Rebugging

Rebugging (verb) : The practice of refactoring without automated tests. Typically followed by a session of debugging.

🙂

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Stacked

I don’t normally blog about other people’s blog entries, but this is fascinating.

I’m a big fan of using a lot of delegation, with small methods and small classes, and I can understand when you’re sitting on a bunch of libraries that think the same way you can end up with these kind of stack traces.

Part of me wonders whether this is actually a problem. Modern IDE’s (e.g. IntelliJ, Resharper, Eclipse) make navigating abstracted delegation chains pretty easy (I’m forever pressing Ctrl(+Alt)+B or Ctrl+Alt+F7 in Resharper), and I would hope that the Managed VMs we use do clever stuff too. That said, I wouldn’t expect to have to understand library code more than a couple of calls outside of my own code, so libraries would have to make sure that their abstractions don’t leak too much.

Thanks to Simon Stewart for the link.

The axiom of Agile

I’m putting together an ‘introduction to Agile’ presentation this week. I’ve done them before, but I like going back and writing these things from scratch since it allows me to think about what I’ve learned since the last time.

One thing I’ve added this time around is the first principle from the Agile Manifesto, which states:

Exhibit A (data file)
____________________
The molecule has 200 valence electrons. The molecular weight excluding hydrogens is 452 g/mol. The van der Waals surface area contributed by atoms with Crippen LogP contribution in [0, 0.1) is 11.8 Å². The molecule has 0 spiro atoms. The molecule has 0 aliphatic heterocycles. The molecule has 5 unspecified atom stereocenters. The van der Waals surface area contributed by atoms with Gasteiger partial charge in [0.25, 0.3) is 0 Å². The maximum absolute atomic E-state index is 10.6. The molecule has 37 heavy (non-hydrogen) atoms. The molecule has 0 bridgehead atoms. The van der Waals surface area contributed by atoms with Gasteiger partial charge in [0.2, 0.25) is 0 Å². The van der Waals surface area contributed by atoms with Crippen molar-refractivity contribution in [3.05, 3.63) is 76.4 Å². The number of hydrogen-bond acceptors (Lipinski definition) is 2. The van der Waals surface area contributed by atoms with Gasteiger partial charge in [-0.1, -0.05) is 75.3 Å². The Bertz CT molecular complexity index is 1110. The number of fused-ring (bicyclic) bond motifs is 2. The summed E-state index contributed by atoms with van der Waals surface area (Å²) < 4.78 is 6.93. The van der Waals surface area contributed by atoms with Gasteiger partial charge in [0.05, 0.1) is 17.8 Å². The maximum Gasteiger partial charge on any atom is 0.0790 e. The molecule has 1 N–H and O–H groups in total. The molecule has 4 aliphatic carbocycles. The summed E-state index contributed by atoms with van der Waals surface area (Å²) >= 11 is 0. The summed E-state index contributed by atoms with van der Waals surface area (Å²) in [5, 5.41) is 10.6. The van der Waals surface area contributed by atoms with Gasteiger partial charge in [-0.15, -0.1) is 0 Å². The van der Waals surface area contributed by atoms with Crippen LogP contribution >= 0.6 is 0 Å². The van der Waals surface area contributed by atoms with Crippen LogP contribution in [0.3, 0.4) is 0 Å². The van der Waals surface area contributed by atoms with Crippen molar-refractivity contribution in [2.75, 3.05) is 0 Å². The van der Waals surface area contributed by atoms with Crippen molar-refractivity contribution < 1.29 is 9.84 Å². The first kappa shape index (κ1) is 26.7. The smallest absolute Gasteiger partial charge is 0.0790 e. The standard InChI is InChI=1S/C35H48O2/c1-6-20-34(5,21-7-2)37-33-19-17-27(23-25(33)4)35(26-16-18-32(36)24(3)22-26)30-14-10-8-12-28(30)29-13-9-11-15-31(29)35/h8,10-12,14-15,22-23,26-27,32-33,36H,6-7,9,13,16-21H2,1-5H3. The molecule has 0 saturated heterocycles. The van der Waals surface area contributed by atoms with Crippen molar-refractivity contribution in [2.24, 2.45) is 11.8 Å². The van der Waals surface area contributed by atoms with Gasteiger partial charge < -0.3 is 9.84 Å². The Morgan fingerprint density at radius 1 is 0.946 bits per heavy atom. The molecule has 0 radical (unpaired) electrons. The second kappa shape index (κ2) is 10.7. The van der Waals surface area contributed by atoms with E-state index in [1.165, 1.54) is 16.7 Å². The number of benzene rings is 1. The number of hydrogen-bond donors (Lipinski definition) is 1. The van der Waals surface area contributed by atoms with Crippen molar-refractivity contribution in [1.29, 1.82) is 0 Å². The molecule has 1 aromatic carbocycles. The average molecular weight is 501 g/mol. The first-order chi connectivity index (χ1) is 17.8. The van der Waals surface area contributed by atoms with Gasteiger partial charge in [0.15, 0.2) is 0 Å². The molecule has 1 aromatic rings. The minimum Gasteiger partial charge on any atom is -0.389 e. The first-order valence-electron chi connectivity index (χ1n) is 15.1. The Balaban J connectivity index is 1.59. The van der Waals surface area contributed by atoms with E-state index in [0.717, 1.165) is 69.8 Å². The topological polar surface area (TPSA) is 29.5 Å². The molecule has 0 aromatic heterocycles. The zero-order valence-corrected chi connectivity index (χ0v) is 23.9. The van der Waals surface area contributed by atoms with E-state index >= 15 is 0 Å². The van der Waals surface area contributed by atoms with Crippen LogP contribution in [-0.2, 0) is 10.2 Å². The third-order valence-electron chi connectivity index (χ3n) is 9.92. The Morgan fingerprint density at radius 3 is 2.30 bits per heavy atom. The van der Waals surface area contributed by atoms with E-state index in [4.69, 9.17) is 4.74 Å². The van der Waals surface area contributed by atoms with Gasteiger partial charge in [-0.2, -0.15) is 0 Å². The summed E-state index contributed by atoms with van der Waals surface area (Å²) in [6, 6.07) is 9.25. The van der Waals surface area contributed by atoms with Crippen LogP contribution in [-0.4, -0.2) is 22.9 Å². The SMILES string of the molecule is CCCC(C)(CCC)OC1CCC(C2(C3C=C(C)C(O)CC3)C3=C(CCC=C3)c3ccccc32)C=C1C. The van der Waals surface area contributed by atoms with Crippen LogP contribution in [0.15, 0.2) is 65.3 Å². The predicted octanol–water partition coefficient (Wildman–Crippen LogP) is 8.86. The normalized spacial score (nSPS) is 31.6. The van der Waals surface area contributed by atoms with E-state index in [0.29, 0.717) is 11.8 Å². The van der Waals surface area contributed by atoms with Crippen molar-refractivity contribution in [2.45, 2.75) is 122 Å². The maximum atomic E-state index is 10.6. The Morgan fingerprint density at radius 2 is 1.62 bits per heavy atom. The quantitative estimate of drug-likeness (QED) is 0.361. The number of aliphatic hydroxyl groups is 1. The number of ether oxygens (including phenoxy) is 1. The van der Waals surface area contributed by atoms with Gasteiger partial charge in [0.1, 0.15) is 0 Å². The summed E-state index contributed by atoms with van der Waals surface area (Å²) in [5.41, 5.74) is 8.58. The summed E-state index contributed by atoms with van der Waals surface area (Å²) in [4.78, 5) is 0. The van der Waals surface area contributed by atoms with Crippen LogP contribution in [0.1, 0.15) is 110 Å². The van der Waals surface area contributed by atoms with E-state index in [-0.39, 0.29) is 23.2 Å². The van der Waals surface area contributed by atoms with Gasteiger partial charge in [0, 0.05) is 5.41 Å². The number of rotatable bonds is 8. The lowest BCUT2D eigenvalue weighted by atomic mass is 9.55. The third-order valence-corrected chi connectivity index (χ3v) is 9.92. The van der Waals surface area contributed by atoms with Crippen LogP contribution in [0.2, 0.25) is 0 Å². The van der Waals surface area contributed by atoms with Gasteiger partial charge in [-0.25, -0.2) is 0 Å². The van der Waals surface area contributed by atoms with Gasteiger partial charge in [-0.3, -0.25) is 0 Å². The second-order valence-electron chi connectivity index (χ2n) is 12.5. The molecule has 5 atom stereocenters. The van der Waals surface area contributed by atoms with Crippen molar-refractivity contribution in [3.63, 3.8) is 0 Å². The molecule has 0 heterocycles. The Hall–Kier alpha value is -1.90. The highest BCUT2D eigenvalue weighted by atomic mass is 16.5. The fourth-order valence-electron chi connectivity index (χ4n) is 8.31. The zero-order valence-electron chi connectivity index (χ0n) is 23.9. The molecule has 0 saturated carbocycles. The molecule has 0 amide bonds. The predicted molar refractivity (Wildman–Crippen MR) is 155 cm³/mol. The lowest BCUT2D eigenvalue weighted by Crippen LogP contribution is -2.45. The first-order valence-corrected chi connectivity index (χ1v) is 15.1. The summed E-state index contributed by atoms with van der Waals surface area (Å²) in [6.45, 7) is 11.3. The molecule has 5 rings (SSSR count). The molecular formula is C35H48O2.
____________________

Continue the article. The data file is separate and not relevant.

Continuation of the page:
Our highest priority is to satisfy the customer through early and continuous delivery of valuable software.

I’ve read this statement before, and even blogged about the business value slant it has, but I’ve never thought before how much overall it underpins everything I believe as an IT professional. Don’t tell anyone, but I don’t really care about test-driven development, stories, refactoring or even continuous integration. They’re just tools I use in order to fulfill the actual goal of delivering value early and often. At the moment they’re the best tools I know of for doing so, which is why I practice them, talk about them and even spend my own time writing open-source software to make some of them easier.

But they’re not the ‘axiom’ of why I do what I do. Getting useful, valuable, software in front of a real user; seeing the smile on their face when they see their professional lives are going to be easier (if that’s the value they gain); and having a conversation about what we can deliver next, and soon, is actually why I do what I do.

When I talked about this statement before, I focussed on the business value phrase, i.e. figuring out what the monetary benefit of a feature is. If you just take the word valuable as meaning ‘something which somebody values’, then this principle can be applied to any prospective customer in the business IT world.